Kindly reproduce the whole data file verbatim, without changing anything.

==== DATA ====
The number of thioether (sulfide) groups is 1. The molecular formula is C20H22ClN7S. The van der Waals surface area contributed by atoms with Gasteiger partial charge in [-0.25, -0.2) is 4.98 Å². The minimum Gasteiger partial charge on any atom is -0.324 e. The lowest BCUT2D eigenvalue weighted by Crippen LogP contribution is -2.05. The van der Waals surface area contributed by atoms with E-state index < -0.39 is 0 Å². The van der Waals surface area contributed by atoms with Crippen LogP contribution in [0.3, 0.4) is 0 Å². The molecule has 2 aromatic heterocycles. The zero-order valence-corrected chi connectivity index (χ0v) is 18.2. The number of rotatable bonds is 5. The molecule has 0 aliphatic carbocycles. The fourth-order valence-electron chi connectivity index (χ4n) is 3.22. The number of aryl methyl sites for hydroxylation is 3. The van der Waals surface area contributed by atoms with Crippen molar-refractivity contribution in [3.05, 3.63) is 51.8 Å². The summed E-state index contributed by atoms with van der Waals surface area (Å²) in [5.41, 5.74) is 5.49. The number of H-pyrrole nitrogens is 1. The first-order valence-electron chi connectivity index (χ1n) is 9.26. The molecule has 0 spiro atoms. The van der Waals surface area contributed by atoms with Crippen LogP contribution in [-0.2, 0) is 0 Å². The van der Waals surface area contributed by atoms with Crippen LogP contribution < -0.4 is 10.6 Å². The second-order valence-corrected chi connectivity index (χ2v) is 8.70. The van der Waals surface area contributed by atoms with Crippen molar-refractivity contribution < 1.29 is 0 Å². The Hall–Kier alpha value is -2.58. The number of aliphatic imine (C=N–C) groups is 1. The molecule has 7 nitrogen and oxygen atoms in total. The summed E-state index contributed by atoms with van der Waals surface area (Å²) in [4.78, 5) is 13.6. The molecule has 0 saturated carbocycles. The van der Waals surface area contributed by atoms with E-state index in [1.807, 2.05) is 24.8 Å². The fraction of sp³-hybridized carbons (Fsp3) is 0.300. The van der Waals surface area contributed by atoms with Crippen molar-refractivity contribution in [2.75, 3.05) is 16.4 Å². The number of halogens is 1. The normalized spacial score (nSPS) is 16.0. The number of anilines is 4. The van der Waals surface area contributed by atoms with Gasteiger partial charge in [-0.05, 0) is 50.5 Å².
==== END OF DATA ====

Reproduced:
The number of thioether (sulfide) groups is 1. The molecular formula is C20H22ClN7S. The van der Waals surface area contributed by atoms with Gasteiger partial charge in [-0.25, -0.2) is 4.98 Å². The minimum Gasteiger partial charge on any atom is -0.324 e. The lowest BCUT2D eigenvalue weighted by Crippen LogP contribution is -2.05. The van der Waals surface area contributed by atoms with E-state index < -0.39 is 0 Å². The van der Waals surface area contributed by atoms with Crippen LogP contribution in [0.3, 0.4) is 0 Å². The molecule has 2 aromatic heterocycles. The zero-order valence-corrected chi connectivity index (χ0v) is 18.2. The number of rotatable bonds is 5. The molecule has 0 aliphatic carbocycles. The fourth-order valence-electron chi connectivity index (χ4n) is 3.22. The number of aryl methyl sites for hydroxylation is 3. The van der Waals surface area contributed by atoms with Crippen molar-refractivity contribution in [3.05, 3.63) is 51.8 Å². The summed E-state index contributed by atoms with van der Waals surface area (Å²) in [5.41, 5.74) is 5.49. The number of H-pyrrole nitrogens is 1. The first-order valence-electron chi connectivity index (χ1n) is 9.26. The molecule has 0 spiro atoms. The van der Waals surface area contributed by atoms with Crippen LogP contribution in [-0.2, 0) is 0 Å². The van der Waals surface area contributed by atoms with Crippen LogP contribution < -0.4 is 10.6 Å². The second-order valence-corrected chi connectivity index (χ2v) is 8.70. The van der Waals surface area contributed by atoms with Crippen molar-refractivity contribution < 1.29 is 0 Å². The Hall–Kier alpha value is -2.58. The number of aliphatic imine (C=N–C) groups is 1. The molecule has 7 nitrogen and oxygen atoms in total. The summed E-state index contributed by atoms with van der Waals surface area (Å²) in [4.78, 5) is 13.6. The molecule has 0 saturated carbocycles. The van der Waals surface area contributed by atoms with E-state index in [1.807, 2.05) is 24.8 Å². The fraction of sp³-hybridized carbons (Fsp3) is 0.300. The van der Waals surface area contributed by atoms with Crippen molar-refractivity contribution in [2.75, 3.05) is 16.4 Å². The number of halogens is 1. The normalized spacial score (nSPS) is 16.0. The number of anilines is 4. The van der Waals surface area contributed by atoms with Gasteiger partial charge in [-0.05, 0) is 50.5 Å².